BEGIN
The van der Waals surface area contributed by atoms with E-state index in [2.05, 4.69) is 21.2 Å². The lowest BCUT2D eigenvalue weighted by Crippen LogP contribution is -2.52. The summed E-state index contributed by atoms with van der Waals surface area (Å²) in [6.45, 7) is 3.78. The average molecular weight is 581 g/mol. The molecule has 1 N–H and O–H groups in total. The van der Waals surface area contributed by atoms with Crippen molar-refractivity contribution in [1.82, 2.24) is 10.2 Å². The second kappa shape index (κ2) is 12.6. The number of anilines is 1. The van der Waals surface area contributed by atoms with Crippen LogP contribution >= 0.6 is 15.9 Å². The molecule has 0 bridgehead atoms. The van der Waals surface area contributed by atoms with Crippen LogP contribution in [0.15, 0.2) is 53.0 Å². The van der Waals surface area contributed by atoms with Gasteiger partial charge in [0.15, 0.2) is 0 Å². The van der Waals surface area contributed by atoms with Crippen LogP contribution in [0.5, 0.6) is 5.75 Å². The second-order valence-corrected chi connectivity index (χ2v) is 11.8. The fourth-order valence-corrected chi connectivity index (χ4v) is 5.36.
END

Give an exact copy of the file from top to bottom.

The van der Waals surface area contributed by atoms with E-state index in [2.05, 4.69) is 21.2 Å². The lowest BCUT2D eigenvalue weighted by Crippen LogP contribution is -2.52. The summed E-state index contributed by atoms with van der Waals surface area (Å²) in [6.45, 7) is 3.78. The average molecular weight is 581 g/mol. The molecule has 1 N–H and O–H groups in total. The van der Waals surface area contributed by atoms with Crippen molar-refractivity contribution in [1.82, 2.24) is 10.2 Å². The second kappa shape index (κ2) is 12.6. The number of anilines is 1. The van der Waals surface area contributed by atoms with Crippen LogP contribution >= 0.6 is 15.9 Å². The molecule has 0 bridgehead atoms. The van der Waals surface area contributed by atoms with Crippen LogP contribution in [0.15, 0.2) is 53.0 Å². The van der Waals surface area contributed by atoms with Gasteiger partial charge in [0.15, 0.2) is 0 Å². The van der Waals surface area contributed by atoms with Crippen LogP contribution in [0.5, 0.6) is 5.75 Å². The second-order valence-corrected chi connectivity index (χ2v) is 11.8. The fourth-order valence-corrected chi connectivity index (χ4v) is 5.36.